Z

Discussion in 'Linguistics' started by mathman, Feb 24, 2016.

  1. mathman Valued Senior Member

    Messages:
    1,434
    I'm sure it has been discussed before, but I don't have an answer.

    Z is pronounced "zee" in the U.S. and "zed" in the U.K. How this difference come about?
     
  2. Google AdSense Guest Advertisement



    to hide all adverts.
  3. Fraggle Rocker Staff Member

    Messages:
    24,690
    The name of the letter is more like its British name in most other languages that use the Roman alphabet, for example zeta (pronounced THAY-tah) in Castilian Spanish and zet (pronounced tsett) in German. All of these forms are, of course, derived from the letter's Greek name, zeta, which is pronounced ZAY-tah. (My phonetic transcriptions are not perfect because it would be too much work.

    Please Register or Log in to view the hidden image!

    )

    The early Americans made a big deal about establishing American English as a distinct dialect of English, so they deliberately changed a lot of words or simply replaced them with new ones.

    We did the same thing with our spelling. British colour, centre became American color, center.
     
  4. Google AdSense Guest Advertisement



    to hide all adverts.
  5. DaveC426913 Valued Senior Member

    Messages:
    6,964
    Aluminium > Aluminum

    I always figured Americans are lowering the bar, so they they can make claims of high literacy.

    Please Register or Log in to view the hidden image!

     
  6. Google AdSense Guest Advertisement



    to hide all adverts.
  7. Fraggle Rocker Staff Member

    Messages:
    24,690
    The original name of the element was "alumium."

    Today in the anglophone countries, "aluminum" and "aluminium" are used roughly by the same number of scientists and reporters. However, if you want to count countries, "aluminum" has only two: USA and Canada. Australia, New Zealand, South Africa and all the other English-speaking countries write "aluminium."

    I don't know which spelling is more popular in India, the largest English-speaking nation. They inherited British English from their overlords, but since independence many Indians have been compulsively switching to American grammar, spelling and vocabulary.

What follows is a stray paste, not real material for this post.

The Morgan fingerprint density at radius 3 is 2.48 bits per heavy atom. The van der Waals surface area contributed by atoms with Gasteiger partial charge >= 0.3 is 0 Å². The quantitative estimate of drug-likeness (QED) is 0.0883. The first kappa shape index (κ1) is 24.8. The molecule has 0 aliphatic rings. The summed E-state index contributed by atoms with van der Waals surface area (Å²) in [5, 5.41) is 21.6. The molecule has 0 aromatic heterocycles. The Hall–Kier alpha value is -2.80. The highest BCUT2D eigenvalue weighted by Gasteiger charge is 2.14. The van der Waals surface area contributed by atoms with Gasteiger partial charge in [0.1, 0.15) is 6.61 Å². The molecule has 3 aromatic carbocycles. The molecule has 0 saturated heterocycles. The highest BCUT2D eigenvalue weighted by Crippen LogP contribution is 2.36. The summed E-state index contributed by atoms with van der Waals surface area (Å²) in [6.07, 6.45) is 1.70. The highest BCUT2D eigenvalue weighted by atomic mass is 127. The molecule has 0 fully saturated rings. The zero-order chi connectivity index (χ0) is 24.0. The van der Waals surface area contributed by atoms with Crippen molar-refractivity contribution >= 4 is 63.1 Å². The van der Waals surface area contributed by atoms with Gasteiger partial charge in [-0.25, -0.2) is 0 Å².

Oddly enough, information technology has increased the amount of time people spend reading and writing, so it can (strangely) be given credit for a worldwide increase in literacy.

    Now if you want to talk about spelling, that's a quite different story.

    Please Register or Log in to view the hidden image!

     
  8. mathman Valued Senior Member

    Messages:
    1,434
    colour -> color and centre -> center and other similar changes were deliberately made by Noah Webster (Webster's dictionary). I don't believe he had anything to do with zed -> zee.
     
  9. Sarkus Hippomonstrosesquippedalo phobe Valued Senior Member

    Messages:
    7,454
    "Zee" had been in usage before Webster - as far back as 1677 it seems, in Lye's "New Spelling Book" - and while some variation still existed for a long while, Webster effectively put his seal of approval on "Zee" by including it in his dictionary (1827), and it was further popularised by the alphabet rhyming song (1835) - the one that rhymes Z with "Gee", "Pee", "Vee" and "me".
     
  10. mathman Valued Senior Member

    Messages:
    1,434
    If "zee" was around since 1677, when and how did the separation from "zed" occur?
     
  11. Sarkus Hippomonstrosesquippedalo phobe Valued Senior Member

    Messages:
    7,454
    Most likely simply as part of dialectic differences within the British Isles, and Zee became popularised in the US while Zed remained the dominant form in the UK.
     

Share This Page